I’m not by any means slowing down time, but I’m slowing down my perception of it. And it’s done so much for calming my mind, taking a deep breath, and keeping any anxiety I feel at a more manageable level.
Are you successful at being mindful?
Do you have any tips you can share?
A trio of links to “link” you to other voices that are reflecting on aging!
Join me as I drink in some other thoughts about aging. We may or may not agree with what is said in the articles below, but I’ve found the words provide plenty of food for thought and can give really great encouragement. (I've also pulled out quotes from each article that really resonate with me.)
The first two links are more current (within the last month), and the last link is what I affectionately call an “oldie but goodie”: an older article I think warrants a read.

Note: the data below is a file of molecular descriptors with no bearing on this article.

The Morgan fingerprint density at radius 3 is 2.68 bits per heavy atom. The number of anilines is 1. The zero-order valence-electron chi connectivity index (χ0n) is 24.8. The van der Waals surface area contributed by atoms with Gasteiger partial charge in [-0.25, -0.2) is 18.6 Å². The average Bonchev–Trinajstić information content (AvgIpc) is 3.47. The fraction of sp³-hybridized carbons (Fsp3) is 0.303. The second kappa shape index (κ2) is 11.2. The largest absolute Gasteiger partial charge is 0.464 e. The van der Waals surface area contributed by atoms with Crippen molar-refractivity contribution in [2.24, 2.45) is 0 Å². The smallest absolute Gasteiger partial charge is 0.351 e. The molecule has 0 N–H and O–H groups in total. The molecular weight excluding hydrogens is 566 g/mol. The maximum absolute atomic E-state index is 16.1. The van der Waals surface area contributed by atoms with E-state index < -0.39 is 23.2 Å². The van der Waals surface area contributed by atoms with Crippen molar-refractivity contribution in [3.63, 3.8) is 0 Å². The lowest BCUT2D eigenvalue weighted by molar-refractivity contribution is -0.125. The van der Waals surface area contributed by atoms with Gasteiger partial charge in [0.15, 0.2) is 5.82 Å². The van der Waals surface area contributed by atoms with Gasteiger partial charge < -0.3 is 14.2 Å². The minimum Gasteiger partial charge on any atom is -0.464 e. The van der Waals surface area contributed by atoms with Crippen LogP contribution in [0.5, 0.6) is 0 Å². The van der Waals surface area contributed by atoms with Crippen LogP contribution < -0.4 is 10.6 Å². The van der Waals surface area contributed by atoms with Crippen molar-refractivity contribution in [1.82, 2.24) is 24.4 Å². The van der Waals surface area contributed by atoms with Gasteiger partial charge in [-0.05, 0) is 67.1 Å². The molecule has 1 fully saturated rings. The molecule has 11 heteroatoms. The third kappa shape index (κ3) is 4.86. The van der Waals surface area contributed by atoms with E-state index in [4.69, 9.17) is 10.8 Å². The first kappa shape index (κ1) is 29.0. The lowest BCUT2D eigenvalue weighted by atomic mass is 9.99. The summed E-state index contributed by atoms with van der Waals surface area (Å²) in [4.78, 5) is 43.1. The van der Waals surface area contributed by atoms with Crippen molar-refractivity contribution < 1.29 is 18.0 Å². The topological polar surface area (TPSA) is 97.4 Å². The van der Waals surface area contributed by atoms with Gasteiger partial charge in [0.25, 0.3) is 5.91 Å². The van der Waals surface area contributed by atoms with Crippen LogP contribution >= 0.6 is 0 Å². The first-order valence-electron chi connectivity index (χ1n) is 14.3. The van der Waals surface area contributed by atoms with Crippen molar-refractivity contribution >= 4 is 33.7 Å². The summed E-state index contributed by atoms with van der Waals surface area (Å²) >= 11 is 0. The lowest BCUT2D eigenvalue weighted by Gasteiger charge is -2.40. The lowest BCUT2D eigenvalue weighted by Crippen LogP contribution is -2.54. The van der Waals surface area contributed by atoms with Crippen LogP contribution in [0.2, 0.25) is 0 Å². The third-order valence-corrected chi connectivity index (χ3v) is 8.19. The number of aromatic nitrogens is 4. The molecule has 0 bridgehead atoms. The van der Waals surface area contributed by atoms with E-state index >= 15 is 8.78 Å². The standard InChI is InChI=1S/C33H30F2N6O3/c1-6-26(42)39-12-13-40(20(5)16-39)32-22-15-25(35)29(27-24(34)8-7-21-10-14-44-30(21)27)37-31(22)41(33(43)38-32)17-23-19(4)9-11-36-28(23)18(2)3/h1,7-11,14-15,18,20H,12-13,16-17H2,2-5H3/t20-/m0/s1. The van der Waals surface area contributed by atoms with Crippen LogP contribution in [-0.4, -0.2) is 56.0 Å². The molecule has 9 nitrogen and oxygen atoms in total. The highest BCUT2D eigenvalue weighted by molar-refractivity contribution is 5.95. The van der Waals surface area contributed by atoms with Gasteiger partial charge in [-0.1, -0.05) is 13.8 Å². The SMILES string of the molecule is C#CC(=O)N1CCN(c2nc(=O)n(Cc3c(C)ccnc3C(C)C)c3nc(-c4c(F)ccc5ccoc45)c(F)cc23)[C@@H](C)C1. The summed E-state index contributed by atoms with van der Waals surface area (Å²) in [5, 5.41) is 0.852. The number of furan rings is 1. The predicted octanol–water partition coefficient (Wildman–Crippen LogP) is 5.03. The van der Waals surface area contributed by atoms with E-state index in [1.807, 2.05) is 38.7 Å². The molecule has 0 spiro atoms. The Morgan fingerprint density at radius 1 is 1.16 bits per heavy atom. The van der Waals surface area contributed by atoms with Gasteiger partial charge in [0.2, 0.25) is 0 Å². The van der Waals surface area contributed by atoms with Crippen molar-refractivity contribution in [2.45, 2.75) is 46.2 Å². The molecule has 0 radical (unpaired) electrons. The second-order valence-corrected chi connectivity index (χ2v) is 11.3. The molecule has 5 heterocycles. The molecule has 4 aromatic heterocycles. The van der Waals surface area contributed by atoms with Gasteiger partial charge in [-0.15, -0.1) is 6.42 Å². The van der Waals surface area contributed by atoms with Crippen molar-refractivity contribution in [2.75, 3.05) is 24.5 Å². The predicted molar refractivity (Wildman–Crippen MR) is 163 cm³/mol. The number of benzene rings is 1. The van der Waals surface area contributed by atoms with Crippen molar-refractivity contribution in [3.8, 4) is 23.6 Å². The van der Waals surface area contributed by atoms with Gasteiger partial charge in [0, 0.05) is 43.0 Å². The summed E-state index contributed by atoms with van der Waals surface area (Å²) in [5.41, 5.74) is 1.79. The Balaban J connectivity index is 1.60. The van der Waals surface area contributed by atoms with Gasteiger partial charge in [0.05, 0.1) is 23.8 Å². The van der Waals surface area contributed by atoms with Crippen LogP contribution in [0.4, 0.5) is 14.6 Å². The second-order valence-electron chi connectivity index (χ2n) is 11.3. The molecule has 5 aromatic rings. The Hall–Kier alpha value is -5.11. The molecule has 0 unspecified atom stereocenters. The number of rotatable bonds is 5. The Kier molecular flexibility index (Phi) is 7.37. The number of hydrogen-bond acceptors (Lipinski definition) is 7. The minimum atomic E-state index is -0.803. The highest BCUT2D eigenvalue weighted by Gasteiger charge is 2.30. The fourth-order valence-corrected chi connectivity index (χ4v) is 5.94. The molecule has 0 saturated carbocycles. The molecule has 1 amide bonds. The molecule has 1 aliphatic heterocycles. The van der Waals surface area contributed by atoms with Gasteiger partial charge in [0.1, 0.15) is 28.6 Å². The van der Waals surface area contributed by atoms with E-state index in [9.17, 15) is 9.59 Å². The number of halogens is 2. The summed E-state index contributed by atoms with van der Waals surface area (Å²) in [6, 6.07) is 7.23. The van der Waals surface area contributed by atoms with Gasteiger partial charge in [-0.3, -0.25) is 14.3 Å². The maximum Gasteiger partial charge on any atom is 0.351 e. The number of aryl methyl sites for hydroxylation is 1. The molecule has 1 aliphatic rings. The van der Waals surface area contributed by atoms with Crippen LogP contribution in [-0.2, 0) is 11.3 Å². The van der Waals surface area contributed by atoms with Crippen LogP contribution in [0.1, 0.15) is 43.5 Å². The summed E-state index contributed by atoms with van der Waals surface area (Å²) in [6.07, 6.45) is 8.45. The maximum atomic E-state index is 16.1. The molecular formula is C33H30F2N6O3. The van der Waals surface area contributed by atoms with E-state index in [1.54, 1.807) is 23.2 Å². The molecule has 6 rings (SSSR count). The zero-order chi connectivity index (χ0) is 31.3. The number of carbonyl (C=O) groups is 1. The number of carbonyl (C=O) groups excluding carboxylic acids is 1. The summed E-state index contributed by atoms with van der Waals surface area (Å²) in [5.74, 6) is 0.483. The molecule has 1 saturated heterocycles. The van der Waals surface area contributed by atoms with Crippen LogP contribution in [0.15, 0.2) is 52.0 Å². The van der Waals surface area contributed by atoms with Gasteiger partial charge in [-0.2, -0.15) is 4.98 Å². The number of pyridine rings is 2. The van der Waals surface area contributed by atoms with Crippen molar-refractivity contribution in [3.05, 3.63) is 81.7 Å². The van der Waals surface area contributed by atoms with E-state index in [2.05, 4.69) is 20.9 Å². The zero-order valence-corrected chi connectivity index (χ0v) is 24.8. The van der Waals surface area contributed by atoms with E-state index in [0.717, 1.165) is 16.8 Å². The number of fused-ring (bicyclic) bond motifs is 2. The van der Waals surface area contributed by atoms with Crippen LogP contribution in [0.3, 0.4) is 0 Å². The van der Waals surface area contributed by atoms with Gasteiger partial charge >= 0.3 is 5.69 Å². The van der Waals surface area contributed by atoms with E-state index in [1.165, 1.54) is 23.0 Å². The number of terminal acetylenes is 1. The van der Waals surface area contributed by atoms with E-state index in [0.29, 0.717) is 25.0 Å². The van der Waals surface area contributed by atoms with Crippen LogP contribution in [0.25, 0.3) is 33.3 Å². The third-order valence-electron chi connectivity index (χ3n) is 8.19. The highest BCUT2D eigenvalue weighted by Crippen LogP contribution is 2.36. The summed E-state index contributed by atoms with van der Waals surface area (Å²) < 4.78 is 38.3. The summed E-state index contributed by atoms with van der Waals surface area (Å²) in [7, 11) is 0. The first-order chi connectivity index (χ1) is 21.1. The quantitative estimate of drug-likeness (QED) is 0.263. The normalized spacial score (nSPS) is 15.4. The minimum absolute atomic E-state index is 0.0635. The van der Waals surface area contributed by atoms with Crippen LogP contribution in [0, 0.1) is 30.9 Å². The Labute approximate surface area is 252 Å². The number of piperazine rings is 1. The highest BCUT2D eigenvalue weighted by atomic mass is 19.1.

What Jennifer Lopez Said About Aging Deserves a Round of Applause – Here’s Why:
“For me, it was important,” she said. “It was important as a woman to do that; to let people know that you don’t get to write women off at a certain point in their life. You don’t get to write people off.” She continued, “I didn’t realize that in just being myself and being unafraid to say that to the world: ‘I’m a woman, I’m 50 years old, and I’m here and I’m not going anywhere,’ was going to mean so much to so many people.”
21 Things I’d Tell My Younger Self:
Drink lots of water and moisturize. Water is life and the more you learn to love drinking it, the better you’ll feel. In addition to preventing your skin from aging too quickly.
What Is So Good About Growing Old?
This may be news to people who equate being old with being sad and alone, but it fits with a body of work by Laura Carstensen, a psychologist at Stanford. She led a study that followed people ages 18 to 94 for a decade and found that they got happier and their emotions bounced around less. Such studies reveal that negative emotions such as sadness, anger and fear become less pronounced than in our drama-filled younger years.
Creator of Love, Auntie.
About LOVE, AUNTIE
Welcome! My blog is a journal of sorts as I seek what makes "older" worth celebrating in a world that tends to glorify "younger." I hope it's a place you will find encouragement and positive words.